This window display, if you could call it that, struck me as a little risky. It’s enough money to at least tempt someone into busting the window and stealing what they could. Or maybe the glass is bulletproof.

Window Decorated With Mostly Two-Dollar Bills, in Bensonhurst

That picture is from March, 2018. I wouldn’t remember the exact storefront where I spotted these bills but GPS pins them at 61st Street and 18th Avenue in Bensonhurst, Brooklyn. That sounds about right, based on my recollection of that little excursion. I was, of course, payphone hunting, and this time found so many phones it got monotonous. I know not the payphone population of that area now.

I still have a couple of two-dollar bills I got in high school. I went to a bank for the only purpose of procuring $20 worth of two-dollar bills. They had been in circulation for a number of years but never lost their novelty status. They remain legal tender, though using them has been known to cause problems among store managers or cashiers who fail to recognize them as legal.

I procured the bills having heard that store owners confused them with twenty dollar bills, and made change accordingly. So if you bought a $1 item with a $2 bill an unobservant cashier might hand you $19 in change. I wanted to get in on this little scam but it never worked for me, and I came to suspect the anecdote’s legitimacy.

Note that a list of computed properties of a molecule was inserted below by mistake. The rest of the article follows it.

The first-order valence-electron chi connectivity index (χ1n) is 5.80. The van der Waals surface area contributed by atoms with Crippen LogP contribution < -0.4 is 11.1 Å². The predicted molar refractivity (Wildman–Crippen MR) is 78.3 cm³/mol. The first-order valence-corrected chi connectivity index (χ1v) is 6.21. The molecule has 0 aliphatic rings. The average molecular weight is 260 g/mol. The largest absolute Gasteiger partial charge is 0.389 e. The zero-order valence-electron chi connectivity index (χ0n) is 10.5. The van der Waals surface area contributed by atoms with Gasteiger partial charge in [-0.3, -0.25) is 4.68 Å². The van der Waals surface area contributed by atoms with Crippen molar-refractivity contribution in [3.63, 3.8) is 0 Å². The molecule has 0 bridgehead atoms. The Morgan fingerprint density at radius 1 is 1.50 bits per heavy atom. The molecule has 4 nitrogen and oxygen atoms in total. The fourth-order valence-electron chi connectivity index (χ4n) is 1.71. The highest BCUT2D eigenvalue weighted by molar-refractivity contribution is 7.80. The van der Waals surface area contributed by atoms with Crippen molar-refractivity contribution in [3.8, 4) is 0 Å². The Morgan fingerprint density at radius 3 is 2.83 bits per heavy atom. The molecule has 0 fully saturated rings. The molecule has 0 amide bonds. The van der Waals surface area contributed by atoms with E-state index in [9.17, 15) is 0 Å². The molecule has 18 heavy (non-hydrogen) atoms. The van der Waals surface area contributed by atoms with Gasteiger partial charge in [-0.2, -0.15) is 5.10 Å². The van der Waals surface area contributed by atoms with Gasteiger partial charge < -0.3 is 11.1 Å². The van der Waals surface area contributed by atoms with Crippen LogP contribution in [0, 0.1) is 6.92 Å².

The back of the bill depicts the signing of the Declaration of Independence. Until today I maintained a lingering question about that image, which I never got around to investigating, and which serves to illustrate my less-than-comprehensive knowledge of American history: Was an African-American present at the signing? If so was this him, at the center of this cropped outtake from the back of the bill?

Was an African-American Present at the Signing of the Declaration of Independence?

If I read the U.S. Government’s Key to the Painting correctly that person appears to be Robert Morris who, like everyone else in the room, was not black. Still, to my eyes, the imprint of that painting on the two-dollar bill sure makes it look like he was. Whatever the case, I finally have closure on a decades-old question.

And also, TIL: There is a full-length documentary about the humble two-dollar bill. I have not seen it but YouTube comments make it look promising.